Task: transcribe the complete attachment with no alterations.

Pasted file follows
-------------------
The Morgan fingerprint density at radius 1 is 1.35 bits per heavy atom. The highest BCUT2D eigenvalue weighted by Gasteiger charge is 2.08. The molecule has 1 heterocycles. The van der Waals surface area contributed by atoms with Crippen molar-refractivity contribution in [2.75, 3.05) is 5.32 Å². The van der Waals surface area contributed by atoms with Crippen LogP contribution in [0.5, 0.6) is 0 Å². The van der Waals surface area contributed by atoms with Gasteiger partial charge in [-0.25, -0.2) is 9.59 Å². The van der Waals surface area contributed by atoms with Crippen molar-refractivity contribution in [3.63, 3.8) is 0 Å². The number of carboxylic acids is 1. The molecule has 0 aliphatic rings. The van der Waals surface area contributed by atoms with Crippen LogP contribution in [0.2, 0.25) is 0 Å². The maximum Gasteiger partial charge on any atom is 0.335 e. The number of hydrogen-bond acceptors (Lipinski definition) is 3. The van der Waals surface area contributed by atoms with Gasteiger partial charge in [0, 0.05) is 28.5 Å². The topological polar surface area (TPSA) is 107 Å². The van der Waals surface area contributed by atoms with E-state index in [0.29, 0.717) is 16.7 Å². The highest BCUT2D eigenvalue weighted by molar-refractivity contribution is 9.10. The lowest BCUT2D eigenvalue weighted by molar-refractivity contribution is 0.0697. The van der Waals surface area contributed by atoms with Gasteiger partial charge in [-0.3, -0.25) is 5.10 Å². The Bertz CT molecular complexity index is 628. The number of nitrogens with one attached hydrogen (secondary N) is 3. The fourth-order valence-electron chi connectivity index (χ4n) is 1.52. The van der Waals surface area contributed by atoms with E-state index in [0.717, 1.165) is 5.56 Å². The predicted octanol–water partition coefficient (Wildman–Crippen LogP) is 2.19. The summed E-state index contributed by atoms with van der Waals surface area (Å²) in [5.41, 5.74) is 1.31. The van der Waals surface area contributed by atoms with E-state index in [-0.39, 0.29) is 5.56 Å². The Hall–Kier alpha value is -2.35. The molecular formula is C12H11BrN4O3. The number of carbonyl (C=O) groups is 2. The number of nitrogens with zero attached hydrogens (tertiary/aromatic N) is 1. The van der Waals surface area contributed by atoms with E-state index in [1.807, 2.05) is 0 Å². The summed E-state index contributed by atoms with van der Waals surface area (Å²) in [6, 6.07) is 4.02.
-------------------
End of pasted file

The Morgan fingerprint density at radius 1 is 1.35 bits per heavy atom. The highest BCUT2D eigenvalue weighted by Gasteiger charge is 2.08. The molecule has 1 heterocycles. The van der Waals surface area contributed by atoms with Crippen molar-refractivity contribution in [2.75, 3.05) is 5.32 Å². The van der Waals surface area contributed by atoms with Crippen LogP contribution in [0.5, 0.6) is 0 Å². The van der Waals surface area contributed by atoms with Gasteiger partial charge in [-0.25, -0.2) is 9.59 Å². The van der Waals surface area contributed by atoms with Crippen molar-refractivity contribution in [3.63, 3.8) is 0 Å². The number of carboxylic acids is 1. The molecule has 0 aliphatic rings. The van der Waals surface area contributed by atoms with Crippen LogP contribution in [0.2, 0.25) is 0 Å². The maximum Gasteiger partial charge on any atom is 0.335 e. The number of hydrogen-bond acceptors (Lipinski definition) is 3. The van der Waals surface area contributed by atoms with Gasteiger partial charge in [0, 0.05) is 28.5 Å². The topological polar surface area (TPSA) is 107 Å². The van der Waals surface area contributed by atoms with E-state index in [0.29, 0.717) is 16.7 Å². The highest BCUT2D eigenvalue weighted by molar-refractivity contribution is 9.10. The lowest BCUT2D eigenvalue weighted by molar-refractivity contribution is 0.0697. The van der Waals surface area contributed by atoms with Gasteiger partial charge in [-0.3, -0.25) is 5.10 Å². The Bertz CT molecular complexity index is 628. The number of nitrogens with one attached hydrogen (secondary N) is 3. The fourth-order valence-electron chi connectivity index (χ4n) is 1.52. The van der Waals surface area contributed by atoms with E-state index in [0.717, 1.165) is 5.56 Å². The predicted octanol–water partition coefficient (Wildman–Crippen LogP) is 2.19. The summed E-state index contributed by atoms with van der Waals surface area (Å²) in [5.41, 5.74) is 1.31. The van der Waals surface area contributed by atoms with E-state index in [-0.39, 0.29) is 5.56 Å². The Hall–Kier alpha value is -2.35. The molecular formula is C12H11BrN4O3. The number of carbonyl (C=O) groups is 2. The number of nitrogens with zero attached hydrogens (tertiary/aromatic N) is 1. The van der Waals surface area contributed by atoms with E-state index in [1.807, 2.05) is 0 Å². The summed E-state index contributed by atoms with van der Waals surface area (Å²) in [6, 6.07) is 4.02.